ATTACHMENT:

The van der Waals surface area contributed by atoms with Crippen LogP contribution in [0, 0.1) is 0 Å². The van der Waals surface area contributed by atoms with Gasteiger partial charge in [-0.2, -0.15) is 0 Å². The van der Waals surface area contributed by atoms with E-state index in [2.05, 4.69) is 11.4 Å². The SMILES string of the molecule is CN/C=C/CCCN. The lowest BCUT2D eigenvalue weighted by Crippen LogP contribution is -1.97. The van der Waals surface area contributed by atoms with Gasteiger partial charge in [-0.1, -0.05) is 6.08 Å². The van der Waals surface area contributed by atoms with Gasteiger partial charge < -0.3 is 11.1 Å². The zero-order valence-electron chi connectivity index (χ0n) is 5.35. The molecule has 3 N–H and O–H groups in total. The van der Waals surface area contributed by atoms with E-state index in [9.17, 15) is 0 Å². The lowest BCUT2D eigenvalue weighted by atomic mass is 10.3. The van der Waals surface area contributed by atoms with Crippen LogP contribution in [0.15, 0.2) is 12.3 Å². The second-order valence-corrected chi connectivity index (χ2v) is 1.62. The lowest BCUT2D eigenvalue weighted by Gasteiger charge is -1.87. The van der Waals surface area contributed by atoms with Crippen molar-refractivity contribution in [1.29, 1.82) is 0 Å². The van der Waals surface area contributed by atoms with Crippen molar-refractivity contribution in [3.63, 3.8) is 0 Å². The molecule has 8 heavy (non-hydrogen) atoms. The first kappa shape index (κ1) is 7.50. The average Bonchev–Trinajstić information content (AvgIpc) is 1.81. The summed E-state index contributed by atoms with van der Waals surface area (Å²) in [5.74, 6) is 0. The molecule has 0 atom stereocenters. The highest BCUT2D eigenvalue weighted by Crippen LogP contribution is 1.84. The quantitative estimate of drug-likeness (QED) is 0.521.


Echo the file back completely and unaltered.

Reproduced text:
The van der Waals surface area contributed by atoms with Crippen LogP contribution in [0, 0.1) is 0 Å². The van der Waals surface area contributed by atoms with Gasteiger partial charge in [-0.2, -0.15) is 0 Å². The van der Waals surface area contributed by atoms with E-state index in [2.05, 4.69) is 11.4 Å². The SMILES string of the molecule is CN/C=C/CCCN. The lowest BCUT2D eigenvalue weighted by Crippen LogP contribution is -1.97. The van der Waals surface area contributed by atoms with Gasteiger partial charge in [-0.1, -0.05) is 6.08 Å². The van der Waals surface area contributed by atoms with Gasteiger partial charge < -0.3 is 11.1 Å². The zero-order valence-electron chi connectivity index (χ0n) is 5.35. The molecule has 3 N–H and O–H groups in total. The van der Waals surface area contributed by atoms with E-state index in [9.17, 15) is 0 Å². The lowest BCUT2D eigenvalue weighted by atomic mass is 10.3. The van der Waals surface area contributed by atoms with Crippen LogP contribution in [0.15, 0.2) is 12.3 Å². The second-order valence-corrected chi connectivity index (χ2v) is 1.62. The lowest BCUT2D eigenvalue weighted by Gasteiger charge is -1.87. The van der Waals surface area contributed by atoms with Crippen molar-refractivity contribution in [1.29, 1.82) is 0 Å². The van der Waals surface area contributed by atoms with Crippen molar-refractivity contribution in [3.63, 3.8) is 0 Å². The molecule has 8 heavy (non-hydrogen) atoms. The first kappa shape index (κ1) is 7.50. The average Bonchev–Trinajstić information content (AvgIpc) is 1.81. The summed E-state index contributed by atoms with van der Waals surface area (Å²) in [5.74, 6) is 0. The molecule has 0 atom stereocenters. The highest BCUT2D eigenvalue weighted by Crippen LogP contribution is 1.84. The quantitative estimate of drug-likeness (QED) is 0.521.